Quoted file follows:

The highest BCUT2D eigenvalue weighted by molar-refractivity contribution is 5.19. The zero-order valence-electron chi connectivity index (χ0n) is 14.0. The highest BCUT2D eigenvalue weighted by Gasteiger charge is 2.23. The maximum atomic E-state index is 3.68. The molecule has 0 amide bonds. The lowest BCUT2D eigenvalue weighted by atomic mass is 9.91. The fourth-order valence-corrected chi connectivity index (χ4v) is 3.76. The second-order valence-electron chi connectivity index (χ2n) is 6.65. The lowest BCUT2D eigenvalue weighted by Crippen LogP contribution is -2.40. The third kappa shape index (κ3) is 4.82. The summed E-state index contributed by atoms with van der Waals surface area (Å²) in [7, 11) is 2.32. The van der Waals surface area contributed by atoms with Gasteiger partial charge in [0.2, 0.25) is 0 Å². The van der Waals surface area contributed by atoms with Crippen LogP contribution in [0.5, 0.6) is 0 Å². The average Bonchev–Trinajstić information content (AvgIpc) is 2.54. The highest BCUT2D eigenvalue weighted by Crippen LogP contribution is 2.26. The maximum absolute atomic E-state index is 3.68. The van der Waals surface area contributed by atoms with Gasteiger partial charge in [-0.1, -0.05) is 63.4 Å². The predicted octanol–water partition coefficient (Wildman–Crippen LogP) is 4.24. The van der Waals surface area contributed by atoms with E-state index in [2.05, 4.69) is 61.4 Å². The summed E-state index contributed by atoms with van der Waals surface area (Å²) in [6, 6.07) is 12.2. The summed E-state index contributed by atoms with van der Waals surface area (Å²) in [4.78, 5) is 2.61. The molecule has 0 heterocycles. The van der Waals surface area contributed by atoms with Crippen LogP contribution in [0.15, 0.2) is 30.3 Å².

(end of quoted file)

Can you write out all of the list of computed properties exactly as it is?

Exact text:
The highest BCUT2D eigenvalue weighted by molar-refractivity contribution is 5.19. The zero-order valence-electron chi connectivity index (χ0n) is 14.0. The highest BCUT2D eigenvalue weighted by Gasteiger charge is 2.23. The maximum atomic E-state index is 3.68. The molecule has 0 amide bonds. The lowest BCUT2D eigenvalue weighted by atomic mass is 9.91. The fourth-order valence-corrected chi connectivity index (χ4v) is 3.76. The second-order valence-electron chi connectivity index (χ2n) is 6.65. The lowest BCUT2D eigenvalue weighted by Crippen LogP contribution is -2.40. The third kappa shape index (κ3) is 4.82. The summed E-state index contributed by atoms with van der Waals surface area (Å²) in [7, 11) is 2.32. The van der Waals surface area contributed by atoms with Gasteiger partial charge in [0.2, 0.25) is 0 Å². The van der Waals surface area contributed by atoms with Crippen LogP contribution in [0.5, 0.6) is 0 Å². The average Bonchev–Trinajstić information content (AvgIpc) is 2.54. The highest BCUT2D eigenvalue weighted by Crippen LogP contribution is 2.26. The maximum absolute atomic E-state index is 3.68. The van der Waals surface area contributed by atoms with Gasteiger partial charge in [-0.1, -0.05) is 63.4 Å². The predicted octanol–water partition coefficient (Wildman–Crippen LogP) is 4.24. The van der Waals surface area contributed by atoms with E-state index in [2.05, 4.69) is 61.4 Å². The summed E-state index contributed by atoms with van der Waals surface area (Å²) in [6, 6.07) is 12.2. The summed E-state index contributed by atoms with van der Waals surface area (Å²) in [4.78, 5) is 2.61. The molecule has 0 heterocycles. The van der Waals surface area contributed by atoms with Crippen LogP contribution in [0.15, 0.2) is 30.3 Å².